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Actress Laura Benanti opens up about her miscarriage

Tony-winner and TV star Laura Benanti published an op-ed this morning about her miscarriage on Huffington Post Women with the aim of bringing awareness to the very common, though little-talked-about experience.

"When my fiancé, Patrick, and I first saw and heard our little peanut's heartbeat, a wave of love washed over me that I had not known was possible," wrote Benanti, who has been a regular presence on TV with roles in "Nashville," "Nurse Jackie" and "Law & Order: SVU," and will play the title character's birth-mother in "Supergirl" airing on CBS this fall.

"Patrick and I loved each other so much that we created a person together, and that person was living inside my body. I felt like I was experiencing a miracle. I went home after our doctor's appointment with the sweet rhythm of that heartbeat on a magical loop in my mind," she wrote.

But those feelings of elation soon changed to despair. Shortly after her appointment, Benanti experienced cramping and bleeding. The next morning, she went back to the doctor and learned she had lost the baby.

Amid the deep sadness she felt over the loss, she leaned on other women close to her who had also suffered miscarriages, though she had not known this before. A recurring theme in these conversations was that miscarriages are "SO common" and happen to "SO many women."

According to the American College of Obstetricians and Gynecologists, miscarriages occur in approximately 10 percent of all clinically recognized pregnancies. Some studies estimate that number is as high as 25 percent.

This prompted Benanti to ask, "Well, if this is so common, then why do we only speak about it in whispers, if we speak about it at all? If this is so common, why does it feel like the Voldemort of women's issues?"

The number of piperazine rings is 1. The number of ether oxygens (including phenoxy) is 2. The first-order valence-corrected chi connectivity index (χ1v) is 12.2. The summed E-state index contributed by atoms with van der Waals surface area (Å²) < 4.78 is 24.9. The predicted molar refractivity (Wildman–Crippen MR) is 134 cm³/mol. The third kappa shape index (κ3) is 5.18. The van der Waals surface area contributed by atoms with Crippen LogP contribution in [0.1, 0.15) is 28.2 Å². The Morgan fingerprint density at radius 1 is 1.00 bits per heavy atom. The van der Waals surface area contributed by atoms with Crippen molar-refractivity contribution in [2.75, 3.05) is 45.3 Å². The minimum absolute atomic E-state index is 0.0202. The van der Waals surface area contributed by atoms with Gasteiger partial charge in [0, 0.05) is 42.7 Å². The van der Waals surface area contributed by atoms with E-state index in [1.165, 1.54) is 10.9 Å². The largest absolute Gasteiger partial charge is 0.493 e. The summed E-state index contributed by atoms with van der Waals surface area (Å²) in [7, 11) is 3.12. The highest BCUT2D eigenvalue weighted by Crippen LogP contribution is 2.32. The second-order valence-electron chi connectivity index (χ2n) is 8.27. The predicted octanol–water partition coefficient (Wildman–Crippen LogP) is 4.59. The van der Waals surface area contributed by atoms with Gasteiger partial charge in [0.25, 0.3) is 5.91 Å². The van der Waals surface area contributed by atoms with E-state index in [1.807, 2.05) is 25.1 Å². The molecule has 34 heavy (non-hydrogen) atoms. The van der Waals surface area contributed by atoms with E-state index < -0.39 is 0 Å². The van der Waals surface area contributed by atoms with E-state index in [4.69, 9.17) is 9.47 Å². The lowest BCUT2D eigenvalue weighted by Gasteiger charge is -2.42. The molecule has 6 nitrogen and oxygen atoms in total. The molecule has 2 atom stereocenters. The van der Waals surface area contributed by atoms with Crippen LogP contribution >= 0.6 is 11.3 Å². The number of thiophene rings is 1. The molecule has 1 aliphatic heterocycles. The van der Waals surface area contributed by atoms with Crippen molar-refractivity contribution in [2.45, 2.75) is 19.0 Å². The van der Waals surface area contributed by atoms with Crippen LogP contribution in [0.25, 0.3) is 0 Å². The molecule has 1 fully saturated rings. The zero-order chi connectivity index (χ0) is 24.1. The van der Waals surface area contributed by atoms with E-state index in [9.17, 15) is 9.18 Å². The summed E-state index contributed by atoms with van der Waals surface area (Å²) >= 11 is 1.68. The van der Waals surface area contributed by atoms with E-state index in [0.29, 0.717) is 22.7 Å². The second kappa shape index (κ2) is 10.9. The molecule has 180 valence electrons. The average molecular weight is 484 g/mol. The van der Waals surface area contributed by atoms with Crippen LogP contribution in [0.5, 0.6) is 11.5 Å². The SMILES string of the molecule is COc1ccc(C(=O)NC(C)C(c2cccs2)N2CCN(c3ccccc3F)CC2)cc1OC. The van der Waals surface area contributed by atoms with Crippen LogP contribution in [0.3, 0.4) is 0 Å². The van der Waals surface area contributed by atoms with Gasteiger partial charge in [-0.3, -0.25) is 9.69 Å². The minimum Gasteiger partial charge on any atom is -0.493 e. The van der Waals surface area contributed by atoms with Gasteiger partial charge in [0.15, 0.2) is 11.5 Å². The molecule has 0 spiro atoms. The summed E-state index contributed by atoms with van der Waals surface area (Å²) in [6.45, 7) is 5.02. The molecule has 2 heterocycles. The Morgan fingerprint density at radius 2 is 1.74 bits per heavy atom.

As she points out, it's not a topic most people feel comfortable speaking openly about. "Why, if my neighbor sees me looking sad and asks me if I am okay, is it perfectly acceptable to tell her my aunt passed away, or I lost my job, or I had to put my dog down -- but if I tell her I experienced a miscarriage, I am somehow inappropriately oversharing?"

A study published earlier this year found that more than 55 percent of people surveyed vastly underestimated how common miscarriage actually is, believing it was very rare and happened in less than five percent of pregnancies.

The same study found that those who had experienced a miscarriage frequently felt guilty, isolated and alone. The lead researcher, Dr. Zev Williams, director of the Program for Early and Recurrent Pregnancy Loss at Montefiore Medical Center/Albert Einstein College of Medicine, said that friends, family, celebrities and public figures sharing their stories can have a positive effect on those going through the feelings of loss and sadness associated with a miscarriage.

"Just the fact of hearing of other people having a miscarriage, even if it was just a public figure, someone you didn't know, actually went a long way to helping," he told CBS News in August.

In her post, Benanti encourages others to speak about their own experiences with miscarriage, if it helps with their healing process.

How Mark Zuckerberg's revelation on miscarriage could help stop stigma 03:28

Other celebrities who have spoken openly about their miscarriages include Brooke Shields, Gwyneth Paltrow and Nicole Kidman. Before giving birth to Blue Ivy Carter, Beyoncé had a miscarriage and wrote the song "Heartbeat" about her loss.

And this summer, when Facebook CEO Mark Zuckerberg shared that he and his wife Priscilla Chan were going to have a child, he also said the couple had been through three miscarriages.

"When we started talking to our friends, we realized how frequently this happened," Zuckerberg said. "Many people we knew had similar issues and that nearly all had healthy children after all. We hope that sharing our experience will give more people the same hope we felt and will help more people feel comfortable sharing their stories as well."

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